The Book of Isaiah Bible Study Chapter 66 Part 1


On to Isaiah 66:1-4

This final chapter deals primarily with one theme: Kingdom change – all the things that G-d’s going to do to bring about Kingdom change. This is what we should be longing for, passionate about and living for. Are we people who are expecting G-d to move mightily and powerfully in these last days?

Note: When Isaiah speaks about the Kingdom, he uses a phrase ‘the new heavens and the new earth.’ John uses this same phrase in Revelation to speak of the New Jerusalem – the Kingdom in its final state. However, before the New Jerusalem there is the millennial Kingdom. For the most part, this is the Kingdom that Isaiah is referring to. The reason we know this is because:

  1. Isaiah still places an emphasis on the Torah – the written word and commandments of G-d (ie the Law). Although the Torah has absolute significance and relevance in this dispensation, as it will have in the Millennial Kingdom, it is not eternal (Matt 5:18, 2 Cor 3:7-11, Heb 8:7-13). The rabbi’s teach that in the millennial Kingdom the Torah is going to be seen as if it is new. The people are going to see it through G-d’s eyes and understand it from His perspective. They are no longer going to view it through the limitations of man. 
  2. In the New Jerusalem there is no temple and no sacrifices. It is a Kingdom of perfection and because it is perfect it can be eternal. The millennial Kingdom is not eternal. It is only one thousand years in length. There is a functioning temple in the millennial Kingdom. Sin and death are still present. These are some of the differences between the millennial Kingdom and the New Jerusalem. When we know what these differences are it’s easy to see that Isaiah is emphasizing the millennial Kingdom rather than the New Jerusalem.  

v1: Heaven is My throne, and earth is My footstool: There is a connection between heaven and earth. G-d is connected to both aspects of His creation. G-d’s throne and rule are set in the heavens. However, currently there is a limited connection between G-d and this creation – the world/earth. G-d wants this to change. He wants to ultimately dwell with His people (Rev 21:3) and not be distant from them.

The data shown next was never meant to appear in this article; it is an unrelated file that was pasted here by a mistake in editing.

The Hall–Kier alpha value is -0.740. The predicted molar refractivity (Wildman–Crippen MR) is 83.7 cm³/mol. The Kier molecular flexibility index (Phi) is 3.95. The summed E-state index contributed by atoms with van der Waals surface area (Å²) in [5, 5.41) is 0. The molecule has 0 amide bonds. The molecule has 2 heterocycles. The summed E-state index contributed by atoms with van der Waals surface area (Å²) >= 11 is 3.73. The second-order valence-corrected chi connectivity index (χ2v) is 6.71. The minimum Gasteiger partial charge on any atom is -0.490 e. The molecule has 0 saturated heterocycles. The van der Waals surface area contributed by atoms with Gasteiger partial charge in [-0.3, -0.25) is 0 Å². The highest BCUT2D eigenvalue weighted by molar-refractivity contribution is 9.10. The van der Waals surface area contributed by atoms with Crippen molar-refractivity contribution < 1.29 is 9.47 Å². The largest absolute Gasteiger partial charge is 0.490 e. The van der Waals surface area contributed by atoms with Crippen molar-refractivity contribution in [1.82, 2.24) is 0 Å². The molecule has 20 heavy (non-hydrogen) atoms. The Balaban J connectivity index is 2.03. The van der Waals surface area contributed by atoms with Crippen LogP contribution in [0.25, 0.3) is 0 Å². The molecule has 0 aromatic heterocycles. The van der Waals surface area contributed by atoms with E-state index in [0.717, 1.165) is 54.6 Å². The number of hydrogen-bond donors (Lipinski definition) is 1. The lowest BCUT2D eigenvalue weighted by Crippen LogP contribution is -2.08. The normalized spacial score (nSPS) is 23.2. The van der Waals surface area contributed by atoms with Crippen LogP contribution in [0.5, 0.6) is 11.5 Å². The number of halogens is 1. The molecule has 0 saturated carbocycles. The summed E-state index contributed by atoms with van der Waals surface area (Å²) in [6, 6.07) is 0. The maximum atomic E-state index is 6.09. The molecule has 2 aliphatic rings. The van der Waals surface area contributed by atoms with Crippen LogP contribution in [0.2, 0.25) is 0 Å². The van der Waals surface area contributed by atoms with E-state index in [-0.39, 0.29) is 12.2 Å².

• House: Temple. 
  • Rest: A word which is related to the Sabbath (‘Sabbath’ is a Kingdom word). 

Note: One of the things that Judaism teaches, based upon this chapter, is that G-d wants a dwelling place in this world – where humanity is. G-d wants to dwell intimately with us. That is why He wants a house, a place for His rest. He wants to be with us, and He’s going to bring about His desire when He establishes His Kingdom.

v2: Those things: The heavens and the earth (ie creation). 

  • All those things exist: G-d is the architect and the creator for everything that exists. All things exist because of His power and authority (Col 1:16). 
  • Look: This is not the normal word for looking or for seeing. It is a word which means to gaze with intent at something or someone. It is a word of scrutinizing – looking at in a very serious way.
  • A contrite spirit: The word used here is the word for a disability – a disabled spirit. It is probably speaking about a man who is not at peace with the world. He is not functioning well in the world and not comfortable in it. We were created to live with G-d, to be in His Kingdom (the garden of Eden). We should not be comfortable with this world and the things which are passing away within it. 
  • Trembles at My Word: This means those who take G-d’s Word seriously. They hear revelation from G-d’s Word, and they respond (shake) – they give it priority and importance.

v3: Note: In this verse we see a major change or shift happening in mindset. G-d is going to emphasise obedience above sacrifice (1 Sam 15:22). 

  • Kills a bull: A ritualistic killing of a bull for sacrifice in the temple, upon the altar. The ox/bull was seen as the greatest or most precious sacrifice a person could make. A time is coming when this slaughtering of an animal for sacrifice will be seen in the same light as killing a man. 
  • Sacrifices: Referring to a temple offering. 
  • As if he breaks a dog’s neck: There are two ways that dogs are viewed Scripturally. A dog can be seen as an animal that hangs out in a pack, eats rubbish, is unclean and threatening and should be avoided. The second way is a domesticated dog who lives among us and is part of the family. The domesticated dog, much loved pet, is what this verse is alluding to here. 
  • Incense: Associated with prayers (Rev 8:3). 
  • (Wickedness): This is not a word that refers to idols but is a word used for ‘wickedness’. 
  • Abominations: What G-d sees as unrighteous, unholy and repulsive.

v4: Delusions: Deceit. They have been deluded and are walking in a deceitful way. There are going to be consequences for this. 

  • No one answered: They did not respond to G-d in a positive way. Instead, they responded negatively – doing evil and those things which G-d did not delight in.  

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